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Tuesday, April 16, 2024

Duterte orders child car seat law deferred

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PRESIDENT Duterte ordered the deferment of the implementation of the Child Safety in Motor Vehicles Act as well as the halt in mandatory compliance to the Motor Vehicles Inspection System (MVIS).

Presidential Spokesman Harry Roque announced these on Thursday following calls from critics to suspend these measures.

“The President has decided; implementation of the child car seats law is deferred. Meantime, MVIS is no longer mandatory. This means, there should be no new fees, no additional charges for registering vehicles,” Roque said, partly in Filipino, in a virtual press briefing. 

The presidential spokesman explained that Duterte came up with these decisions after considering the plight of Filipinos during the pandemic.

The President, he said, sought to strike a “balance” between the people’s travails —not just in the country but all over the world,  because of Covid-19 and African Swine [Fever] or ASF. However, House Deputy Speaker Rufus Rodriguez said a new legislation must first be enacted before the Child Car Seat Law could be deferred.

“It’s Congress that passed the law requiring child car seats, and it’s Congress that can suspend its implementation,” he said.

He said a joint House-Senate resolution would not suffice because the Supreme Court had ruled in a case involving government nurses’ basic pay that a resolution cannot prevail over a law.

Sought on the President’s legal basis to defer the implementation of Child Car Seat Law, Roque said: “His [President’s] decision not to implement will be basis to amend the law.”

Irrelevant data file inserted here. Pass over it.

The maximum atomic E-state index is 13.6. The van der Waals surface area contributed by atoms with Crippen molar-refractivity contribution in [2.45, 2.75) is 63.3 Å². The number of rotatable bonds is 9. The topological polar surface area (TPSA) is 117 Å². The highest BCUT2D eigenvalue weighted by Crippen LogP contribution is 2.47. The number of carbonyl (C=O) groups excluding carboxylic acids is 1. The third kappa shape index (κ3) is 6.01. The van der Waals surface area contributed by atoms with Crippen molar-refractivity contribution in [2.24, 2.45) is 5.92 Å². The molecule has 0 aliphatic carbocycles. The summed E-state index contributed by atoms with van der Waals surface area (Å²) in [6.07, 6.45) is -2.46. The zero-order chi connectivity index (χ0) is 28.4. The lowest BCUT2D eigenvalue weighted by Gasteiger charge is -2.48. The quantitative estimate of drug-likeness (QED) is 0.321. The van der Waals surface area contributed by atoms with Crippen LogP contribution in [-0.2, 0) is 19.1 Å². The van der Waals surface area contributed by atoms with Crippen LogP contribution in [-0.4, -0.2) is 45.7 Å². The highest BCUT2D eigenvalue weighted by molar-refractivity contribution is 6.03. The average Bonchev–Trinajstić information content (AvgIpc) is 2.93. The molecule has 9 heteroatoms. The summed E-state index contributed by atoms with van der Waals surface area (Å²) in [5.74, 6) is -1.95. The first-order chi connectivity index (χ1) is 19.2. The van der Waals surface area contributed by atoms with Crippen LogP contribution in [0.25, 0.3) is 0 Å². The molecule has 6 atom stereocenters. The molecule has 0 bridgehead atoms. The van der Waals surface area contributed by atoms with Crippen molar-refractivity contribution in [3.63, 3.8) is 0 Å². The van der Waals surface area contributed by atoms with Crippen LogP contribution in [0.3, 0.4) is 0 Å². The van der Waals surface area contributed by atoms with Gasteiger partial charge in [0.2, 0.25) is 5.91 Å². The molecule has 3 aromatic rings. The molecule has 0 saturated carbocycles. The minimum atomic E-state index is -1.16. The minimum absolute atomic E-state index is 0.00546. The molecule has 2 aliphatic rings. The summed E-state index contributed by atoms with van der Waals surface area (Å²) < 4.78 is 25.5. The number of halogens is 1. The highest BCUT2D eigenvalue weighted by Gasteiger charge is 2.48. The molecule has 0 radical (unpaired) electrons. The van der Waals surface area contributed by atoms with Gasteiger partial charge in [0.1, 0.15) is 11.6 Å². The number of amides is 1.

In February 2019, President Duterte signed into law the Child Safety in Motor Vehicles Act and it was supposed to take effect on February 2 this year but the Department of Transportation decided to defer its full implementation given the Covid-19 pandemic.

Under the law, children 12 years and below who are shorter than 4’11 are no longer allowed to sit in the front seat of vehicle. It also requires the mandatory use of child restraint system or child car seats that are appropriate for child’s age, height and weight.

On Tuesday, a Senate panel also re-commended the suspension of operations private motor vehicle inspection centers (PMVICs), saying this lacked legal basis.

In 2018, the Land Transportation Office issued a memorandum circular back in 2018 authorizing PMVICs to collect an inspection fee of P1,800 from motor vehicles weighing 4,500 kilograms or less, according to a Senate Resolution No. 634 earlier filed by Senator Grace Poe to look into the operations of PMVICs.

If the vehicle fails the test, it will be required to undergo necessary repairs and taken back to the PMVIC where the motorist is charged an additional P900 reinspection fee to obtain clearance.

On the other hand, motorcycles and tricycles are charged P600 for the inspection fee and P300 for the reinspection fee, if necessary. With Jovee Marie N. Dela Cruz

Image credits: Malacanang Presidential Photographers Division via AP
Read full article on BusinessMirror

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